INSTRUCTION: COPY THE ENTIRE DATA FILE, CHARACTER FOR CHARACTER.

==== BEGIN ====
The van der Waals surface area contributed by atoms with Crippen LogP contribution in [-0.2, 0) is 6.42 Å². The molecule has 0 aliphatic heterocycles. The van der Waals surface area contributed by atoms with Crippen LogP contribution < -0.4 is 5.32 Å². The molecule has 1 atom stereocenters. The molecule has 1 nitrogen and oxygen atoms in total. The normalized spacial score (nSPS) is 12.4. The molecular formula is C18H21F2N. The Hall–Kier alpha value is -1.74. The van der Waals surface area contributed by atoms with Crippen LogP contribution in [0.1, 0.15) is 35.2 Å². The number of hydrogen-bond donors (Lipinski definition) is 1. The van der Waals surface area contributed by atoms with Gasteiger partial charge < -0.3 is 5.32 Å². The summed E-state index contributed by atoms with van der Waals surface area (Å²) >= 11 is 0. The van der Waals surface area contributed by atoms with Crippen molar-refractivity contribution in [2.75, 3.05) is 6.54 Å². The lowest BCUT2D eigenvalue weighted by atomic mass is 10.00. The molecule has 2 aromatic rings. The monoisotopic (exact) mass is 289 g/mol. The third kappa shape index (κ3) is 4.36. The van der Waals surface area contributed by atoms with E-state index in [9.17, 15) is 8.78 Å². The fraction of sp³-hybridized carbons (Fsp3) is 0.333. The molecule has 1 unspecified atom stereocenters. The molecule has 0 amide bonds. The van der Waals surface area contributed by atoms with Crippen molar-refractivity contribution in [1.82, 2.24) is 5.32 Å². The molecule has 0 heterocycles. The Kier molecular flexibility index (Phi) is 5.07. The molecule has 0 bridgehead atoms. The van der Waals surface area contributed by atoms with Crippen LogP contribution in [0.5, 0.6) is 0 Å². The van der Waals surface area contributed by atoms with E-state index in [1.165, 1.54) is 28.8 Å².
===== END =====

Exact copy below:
The van der Waals surface area contributed by atoms with Crippen LogP contribution in [-0.2, 0) is 6.42 Å². The molecule has 0 aliphatic heterocycles. The van der Waals surface area contributed by atoms with Crippen LogP contribution < -0.4 is 5.32 Å². The molecule has 1 atom stereocenters. The molecule has 1 nitrogen and oxygen atoms in total. The normalized spacial score (nSPS) is 12.4. The molecular formula is C18H21F2N. The Hall–Kier alpha value is -1.74. The van der Waals surface area contributed by atoms with Crippen LogP contribution in [0.1, 0.15) is 35.2 Å². The number of hydrogen-bond donors (Lipinski definition) is 1. The van der Waals surface area contributed by atoms with Gasteiger partial charge < -0.3 is 5.32 Å². The summed E-state index contributed by atoms with van der Waals surface area (Å²) >= 11 is 0. The van der Waals surface area contributed by atoms with Crippen molar-refractivity contribution in [2.75, 3.05) is 6.54 Å². The lowest BCUT2D eigenvalue weighted by atomic mass is 10.00. The molecule has 2 aromatic rings. The monoisotopic (exact) mass is 289 g/mol. The third kappa shape index (κ3) is 4.36. The van der Waals surface area contributed by atoms with E-state index in [9.17, 15) is 8.78 Å². The fraction of sp³-hybridized carbons (Fsp3) is 0.333. The molecule has 1 unspecified atom stereocenters. The molecule has 0 amide bonds. The van der Waals surface area contributed by atoms with Crippen molar-refractivity contribution in [1.82, 2.24) is 5.32 Å². The molecule has 0 heterocycles. The Kier molecular flexibility index (Phi) is 5.07. The molecule has 0 bridgehead atoms. The van der Waals surface area contributed by atoms with Crippen LogP contribution in [0.5, 0.6) is 0 Å². The van der Waals surface area contributed by atoms with E-state index in [1.165, 1.54) is 28.8 Å².